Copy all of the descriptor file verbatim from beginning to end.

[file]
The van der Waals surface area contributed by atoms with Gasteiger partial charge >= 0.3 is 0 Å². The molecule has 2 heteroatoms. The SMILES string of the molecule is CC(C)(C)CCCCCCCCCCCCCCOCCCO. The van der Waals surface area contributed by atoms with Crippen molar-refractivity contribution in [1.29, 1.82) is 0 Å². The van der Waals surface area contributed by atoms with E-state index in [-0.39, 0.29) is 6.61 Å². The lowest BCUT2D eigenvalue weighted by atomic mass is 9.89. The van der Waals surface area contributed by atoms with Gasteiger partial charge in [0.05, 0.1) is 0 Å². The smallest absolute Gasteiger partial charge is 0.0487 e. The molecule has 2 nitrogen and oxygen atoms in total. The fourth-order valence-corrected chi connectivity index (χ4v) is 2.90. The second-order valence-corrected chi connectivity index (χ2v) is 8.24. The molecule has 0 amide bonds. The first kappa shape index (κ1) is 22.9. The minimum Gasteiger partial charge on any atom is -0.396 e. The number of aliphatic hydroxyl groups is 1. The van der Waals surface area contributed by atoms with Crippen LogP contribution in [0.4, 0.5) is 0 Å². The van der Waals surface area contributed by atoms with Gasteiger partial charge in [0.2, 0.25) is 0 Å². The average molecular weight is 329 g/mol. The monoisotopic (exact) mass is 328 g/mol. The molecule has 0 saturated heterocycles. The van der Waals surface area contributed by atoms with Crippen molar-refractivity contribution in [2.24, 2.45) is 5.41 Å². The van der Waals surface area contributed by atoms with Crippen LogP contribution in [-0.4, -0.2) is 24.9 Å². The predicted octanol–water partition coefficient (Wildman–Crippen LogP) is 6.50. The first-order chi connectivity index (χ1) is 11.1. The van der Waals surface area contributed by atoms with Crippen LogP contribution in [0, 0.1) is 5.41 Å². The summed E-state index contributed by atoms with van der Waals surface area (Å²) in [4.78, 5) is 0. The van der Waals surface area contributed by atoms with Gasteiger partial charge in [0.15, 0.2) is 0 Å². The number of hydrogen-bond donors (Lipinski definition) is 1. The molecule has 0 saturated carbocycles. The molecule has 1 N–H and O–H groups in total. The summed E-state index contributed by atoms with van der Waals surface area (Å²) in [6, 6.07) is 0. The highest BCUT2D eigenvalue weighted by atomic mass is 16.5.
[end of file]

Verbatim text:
The van der Waals surface area contributed by atoms with Gasteiger partial charge >= 0.3 is 0 Å². The molecule has 2 heteroatoms. The SMILES string of the molecule is CC(C)(C)CCCCCCCCCCCCCCOCCCO. The van der Waals surface area contributed by atoms with Crippen molar-refractivity contribution in [1.29, 1.82) is 0 Å². The van der Waals surface area contributed by atoms with E-state index in [-0.39, 0.29) is 6.61 Å². The lowest BCUT2D eigenvalue weighted by atomic mass is 9.89. The van der Waals surface area contributed by atoms with Gasteiger partial charge in [0.05, 0.1) is 0 Å². The smallest absolute Gasteiger partial charge is 0.0487 e. The molecule has 2 nitrogen and oxygen atoms in total. The fourth-order valence-corrected chi connectivity index (χ4v) is 2.90. The second-order valence-corrected chi connectivity index (χ2v) is 8.24. The molecule has 0 amide bonds. The first kappa shape index (κ1) is 22.9. The minimum Gasteiger partial charge on any atom is -0.396 e. The number of aliphatic hydroxyl groups is 1. The van der Waals surface area contributed by atoms with Crippen LogP contribution in [0.4, 0.5) is 0 Å². The van der Waals surface area contributed by atoms with Gasteiger partial charge in [0.2, 0.25) is 0 Å². The average molecular weight is 329 g/mol. The monoisotopic (exact) mass is 328 g/mol. The molecule has 0 saturated heterocycles. The van der Waals surface area contributed by atoms with Crippen molar-refractivity contribution in [2.24, 2.45) is 5.41 Å². The van der Waals surface area contributed by atoms with Crippen LogP contribution in [-0.4, -0.2) is 24.9 Å². The predicted octanol–water partition coefficient (Wildman–Crippen LogP) is 6.50. The first-order chi connectivity index (χ1) is 11.1. The van der Waals surface area contributed by atoms with Crippen LogP contribution in [0, 0.1) is 5.41 Å². The summed E-state index contributed by atoms with van der Waals surface area (Å²) in [4.78, 5) is 0. The van der Waals surface area contributed by atoms with Gasteiger partial charge in [0.15, 0.2) is 0 Å². The number of hydrogen-bond donors (Lipinski definition) is 1. The molecule has 0 saturated carbocycles. The molecule has 1 N–H and O–H groups in total. The summed E-state index contributed by atoms with van der Waals surface area (Å²) in [6, 6.07) is 0. The highest BCUT2D eigenvalue weighted by atomic mass is 16.5.